Walmart, the largest private employer in the United States, has recently made headlines for reducing its starting pay for new hires in specific roles. This move has sparked discussions among economists, industry leaders, and compensation professionals about whether this is an isolated incident or a sign of broader changes in the labor market. This article explores Walmart’s decision and its potential implications, drawing insights from reputable sources such as SHRM, WorldatWork, and CNBC.

The Decision to Lower Starting Pay

According to the Wall Street Journal, Walmart has reduced the starting pay for new hires who prepare online orders for curbside pickup or delivery to customers’ homes and workers who restock store shelves. This change began in July, with new employees making about $1 an hour less than those who joined the company a few months earlier. Walmart’s minimum hourly wage of $14 remains intact, as reported by WorldatWork.

Economic Context of Walmart Starting Pay

WorldatWork’s “2023-24 Salary Budget Survey” found that employers are projecting salary increase budgets to average 4.1% in 2024. However, the broader U.S. job market is cooling, with the national unemployment rate rising to 3.8% in August, up from 3.5% in July. This context suggests that Walmart’s decision may be influenced by shifting economic winds rather than being an isolated event, but as we explore how the Compensation function supports the business to recruit, retain, and engaging employees, we must also remember that Compensation must serve as a financial steward of the Company and its Shareholders.

Why Walmart Lowers Starting Pay Now?

Companies are constantly monitoring and evaluating pay and while the move to decrease wages may come as a surprise, we must remember that pay is a function of supply and demand. As the supply of workers increases, demand may decrease. As such, it should come as no surprise to see wages react in line with demand, whether it be up or down.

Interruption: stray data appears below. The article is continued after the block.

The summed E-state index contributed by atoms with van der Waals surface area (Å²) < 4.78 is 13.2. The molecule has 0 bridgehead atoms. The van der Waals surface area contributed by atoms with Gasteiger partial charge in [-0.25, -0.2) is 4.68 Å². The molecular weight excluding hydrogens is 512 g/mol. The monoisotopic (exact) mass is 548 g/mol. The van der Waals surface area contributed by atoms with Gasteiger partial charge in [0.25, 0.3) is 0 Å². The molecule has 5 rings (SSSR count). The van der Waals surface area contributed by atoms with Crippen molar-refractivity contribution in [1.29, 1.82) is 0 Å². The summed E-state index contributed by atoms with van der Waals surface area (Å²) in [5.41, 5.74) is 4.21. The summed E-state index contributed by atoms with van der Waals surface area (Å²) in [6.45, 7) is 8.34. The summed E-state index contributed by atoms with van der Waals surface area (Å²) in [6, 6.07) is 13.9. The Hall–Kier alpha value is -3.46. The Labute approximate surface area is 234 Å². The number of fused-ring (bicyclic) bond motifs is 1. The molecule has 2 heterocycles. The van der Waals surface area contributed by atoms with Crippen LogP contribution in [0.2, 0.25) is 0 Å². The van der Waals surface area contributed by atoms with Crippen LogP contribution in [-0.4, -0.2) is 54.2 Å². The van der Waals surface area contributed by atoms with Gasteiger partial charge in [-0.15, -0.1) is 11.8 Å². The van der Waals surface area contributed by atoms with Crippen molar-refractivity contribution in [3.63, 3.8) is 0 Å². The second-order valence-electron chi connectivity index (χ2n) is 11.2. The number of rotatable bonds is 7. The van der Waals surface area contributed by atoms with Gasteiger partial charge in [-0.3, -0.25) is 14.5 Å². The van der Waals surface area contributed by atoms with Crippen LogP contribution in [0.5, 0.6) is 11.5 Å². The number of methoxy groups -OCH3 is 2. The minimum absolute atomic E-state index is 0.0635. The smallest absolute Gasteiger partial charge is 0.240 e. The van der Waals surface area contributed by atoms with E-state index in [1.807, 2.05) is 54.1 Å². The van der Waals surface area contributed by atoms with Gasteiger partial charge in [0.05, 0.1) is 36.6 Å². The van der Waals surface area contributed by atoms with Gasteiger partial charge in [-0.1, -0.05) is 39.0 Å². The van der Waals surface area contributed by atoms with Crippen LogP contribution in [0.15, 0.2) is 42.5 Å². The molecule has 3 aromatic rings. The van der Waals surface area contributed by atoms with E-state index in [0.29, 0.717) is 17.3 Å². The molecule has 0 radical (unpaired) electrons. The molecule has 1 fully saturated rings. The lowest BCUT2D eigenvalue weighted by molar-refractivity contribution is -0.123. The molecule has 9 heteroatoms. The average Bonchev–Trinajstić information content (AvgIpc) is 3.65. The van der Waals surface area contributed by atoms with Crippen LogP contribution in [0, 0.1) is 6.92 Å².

And in fact, many jobs did go up. Although the starting pay for some was reduced, the company also adjusted pay bands upward for more experienced employees, leading to a wage raise for approximately 50,000 store employees, according to CNBC. This move allows employees to transition between different work groups without affecting their pay, facilitating better store staffing.

Given the size of Walmart, the volatility of the labor market, the proliferation of pay transparency, and the demand for fair pay – decreasing wages may provide the most cost-effective approach to satisfy all of these points.

Implications for Other Employers

The big question is whether Walmart’s decision will set a precedent for other employers, especially those in the retail sector. As SHRM points out, Walmart’s size and influence make it a closely watched company, and its actions could potentially impact wage strategies across various industries. That being said, large companies will continue to make data-driven decisions to ensure they can recruit, retain, and engage employees.

At CompTool, we found these recent headlines to be an exceptional opportunity to use Squirrel to evaluate how Walmart’s wage growth compares to the market.

Here’s what we found:

Stocker Starting Pay by Job Postings: Walmart vs US

Average Starting RateJobs Reviewed3-month Trend
Walmart$16.78 / hr459-1.5%
All Stockers in the US$16.11 / hr11,125+1.0%
calculated based on the collection of employer-reported pay postings over the past six months

Cashier Starting Pay by Job Postings: Walmart vs US

Average Starting RateJobs Reviewed3-month Trend
All Cashiers in the US$14.2987,267+1.77%
calculated based on the collection of employer-reported pay postings over the past six months

With the greater context allowed by analyzing data found in Squirrel, we can see that the starting rates of Walmart’s roles and those across the US are well aligned to competitive market rates. Walmart’s starting rates for both Cashiers and Stockers are greater than those we see across the US.


Although Walmart’s decision to cut starting pay for certain roles is a significant move that has caught the attention of industry experts and economists alike, it is important to consider the full context, and most Compensation Analysts may recognize this change as business as usual.

What is yet to be seen is whether this is an isolated incident or a harbinger of broader economic shifts remains to be seen, but it undoubtedly adds a new layer to the ongoing discussions about compensation strategies in a changing economic landscape that we must be prepared to speak about.


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